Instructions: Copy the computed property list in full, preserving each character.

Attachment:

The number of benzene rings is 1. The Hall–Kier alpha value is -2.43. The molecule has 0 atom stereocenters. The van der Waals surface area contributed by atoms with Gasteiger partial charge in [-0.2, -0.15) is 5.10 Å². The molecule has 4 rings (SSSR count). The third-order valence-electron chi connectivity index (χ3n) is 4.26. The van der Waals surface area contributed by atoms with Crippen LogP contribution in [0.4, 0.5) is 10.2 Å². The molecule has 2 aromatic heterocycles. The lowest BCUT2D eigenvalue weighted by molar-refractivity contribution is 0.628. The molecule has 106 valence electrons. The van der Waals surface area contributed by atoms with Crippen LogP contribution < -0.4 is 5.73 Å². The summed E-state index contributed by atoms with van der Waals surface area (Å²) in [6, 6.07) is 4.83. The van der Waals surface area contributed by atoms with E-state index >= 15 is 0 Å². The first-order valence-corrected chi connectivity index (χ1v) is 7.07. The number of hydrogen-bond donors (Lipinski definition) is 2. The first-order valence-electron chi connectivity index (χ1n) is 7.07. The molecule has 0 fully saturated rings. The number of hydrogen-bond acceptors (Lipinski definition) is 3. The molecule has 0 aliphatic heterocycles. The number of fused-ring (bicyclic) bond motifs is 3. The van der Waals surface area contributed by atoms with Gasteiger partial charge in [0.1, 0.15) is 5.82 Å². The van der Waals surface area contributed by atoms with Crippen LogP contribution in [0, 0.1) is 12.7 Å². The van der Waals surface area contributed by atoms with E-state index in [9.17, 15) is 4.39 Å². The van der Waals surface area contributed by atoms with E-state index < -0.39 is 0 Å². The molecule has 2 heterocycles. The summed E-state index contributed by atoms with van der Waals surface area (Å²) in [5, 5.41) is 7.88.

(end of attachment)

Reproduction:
The number of benzene rings is 1. The Hall–Kier alpha value is -2.43. The molecule has 0 atom stereocenters. The van der Waals surface area contributed by atoms with Gasteiger partial charge in [-0.2, -0.15) is 5.10 Å². The molecule has 4 rings (SSSR count). The third-order valence-electron chi connectivity index (χ3n) is 4.26. The van der Waals surface area contributed by atoms with Crippen LogP contribution in [0.4, 0.5) is 10.2 Å². The molecule has 2 aromatic heterocycles. The lowest BCUT2D eigenvalue weighted by molar-refractivity contribution is 0.628. The molecule has 106 valence electrons. The van der Waals surface area contributed by atoms with Crippen LogP contribution < -0.4 is 5.73 Å². The summed E-state index contributed by atoms with van der Waals surface area (Å²) in [6, 6.07) is 4.83. The van der Waals surface area contributed by atoms with E-state index >= 15 is 0 Å². The first-order valence-corrected chi connectivity index (χ1v) is 7.07. The number of hydrogen-bond donors (Lipinski definition) is 2. The first-order valence-electron chi connectivity index (χ1n) is 7.07. The molecule has 0 fully saturated rings. The number of hydrogen-bond acceptors (Lipinski definition) is 3. The molecule has 0 aliphatic heterocycles. The number of fused-ring (bicyclic) bond motifs is 3. The van der Waals surface area contributed by atoms with Gasteiger partial charge in [0.1, 0.15) is 5.82 Å². The van der Waals surface area contributed by atoms with Crippen LogP contribution in [0, 0.1) is 12.7 Å². The van der Waals surface area contributed by atoms with E-state index in [9.17, 15) is 4.39 Å². The van der Waals surface area contributed by atoms with E-state index < -0.39 is 0 Å². The molecule has 2 heterocycles. The summed E-state index contributed by atoms with van der Waals surface area (Å²) in [5, 5.41) is 7.88.